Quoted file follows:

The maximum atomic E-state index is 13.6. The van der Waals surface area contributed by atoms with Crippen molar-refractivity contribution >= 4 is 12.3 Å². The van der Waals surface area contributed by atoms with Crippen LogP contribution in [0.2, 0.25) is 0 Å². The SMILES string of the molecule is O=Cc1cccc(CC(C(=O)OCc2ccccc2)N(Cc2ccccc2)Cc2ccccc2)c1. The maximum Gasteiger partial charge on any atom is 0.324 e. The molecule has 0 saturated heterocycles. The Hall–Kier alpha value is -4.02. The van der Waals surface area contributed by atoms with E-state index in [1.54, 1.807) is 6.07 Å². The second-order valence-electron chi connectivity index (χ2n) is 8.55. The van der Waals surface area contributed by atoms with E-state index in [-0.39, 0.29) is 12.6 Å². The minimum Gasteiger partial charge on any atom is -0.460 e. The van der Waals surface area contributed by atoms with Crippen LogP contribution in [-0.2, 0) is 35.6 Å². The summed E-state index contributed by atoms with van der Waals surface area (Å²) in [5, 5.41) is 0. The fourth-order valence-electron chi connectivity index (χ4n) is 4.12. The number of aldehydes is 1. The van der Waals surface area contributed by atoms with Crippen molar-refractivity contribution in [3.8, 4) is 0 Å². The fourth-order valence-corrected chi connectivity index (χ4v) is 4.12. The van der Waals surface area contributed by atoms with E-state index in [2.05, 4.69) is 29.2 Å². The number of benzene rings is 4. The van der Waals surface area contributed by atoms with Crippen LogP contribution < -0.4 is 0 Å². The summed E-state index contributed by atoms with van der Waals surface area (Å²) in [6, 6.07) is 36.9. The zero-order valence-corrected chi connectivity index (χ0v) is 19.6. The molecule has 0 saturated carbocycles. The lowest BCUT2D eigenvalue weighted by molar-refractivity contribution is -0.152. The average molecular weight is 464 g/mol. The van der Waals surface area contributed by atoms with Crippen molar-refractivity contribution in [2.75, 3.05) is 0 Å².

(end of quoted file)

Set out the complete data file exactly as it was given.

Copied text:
The maximum atomic E-state index is 13.6. The van der Waals surface area contributed by atoms with Crippen molar-refractivity contribution >= 4 is 12.3 Å². The van der Waals surface area contributed by atoms with Crippen LogP contribution in [0.2, 0.25) is 0 Å². The SMILES string of the molecule is O=Cc1cccc(CC(C(=O)OCc2ccccc2)N(Cc2ccccc2)Cc2ccccc2)c1. The maximum Gasteiger partial charge on any atom is 0.324 e. The molecule has 0 saturated heterocycles. The Hall–Kier alpha value is -4.02. The van der Waals surface area contributed by atoms with E-state index in [1.54, 1.807) is 6.07 Å². The second-order valence-electron chi connectivity index (χ2n) is 8.55. The van der Waals surface area contributed by atoms with E-state index in [-0.39, 0.29) is 12.6 Å². The minimum Gasteiger partial charge on any atom is -0.460 e. The van der Waals surface area contributed by atoms with Crippen LogP contribution in [-0.2, 0) is 35.6 Å². The summed E-state index contributed by atoms with van der Waals surface area (Å²) in [5, 5.41) is 0. The fourth-order valence-electron chi connectivity index (χ4n) is 4.12. The number of aldehydes is 1. The van der Waals surface area contributed by atoms with Crippen molar-refractivity contribution in [3.8, 4) is 0 Å². The fourth-order valence-corrected chi connectivity index (χ4v) is 4.12. The van der Waals surface area contributed by atoms with E-state index in [2.05, 4.69) is 29.2 Å². The number of benzene rings is 4. The van der Waals surface area contributed by atoms with Crippen LogP contribution < -0.4 is 0 Å². The summed E-state index contributed by atoms with van der Waals surface area (Å²) in [6, 6.07) is 36.9. The zero-order valence-corrected chi connectivity index (χ0v) is 19.6. The molecule has 0 saturated carbocycles. The lowest BCUT2D eigenvalue weighted by molar-refractivity contribution is -0.152. The average molecular weight is 464 g/mol. The van der Waals surface area contributed by atoms with Crippen molar-refractivity contribution in [2.75, 3.05) is 0 Å².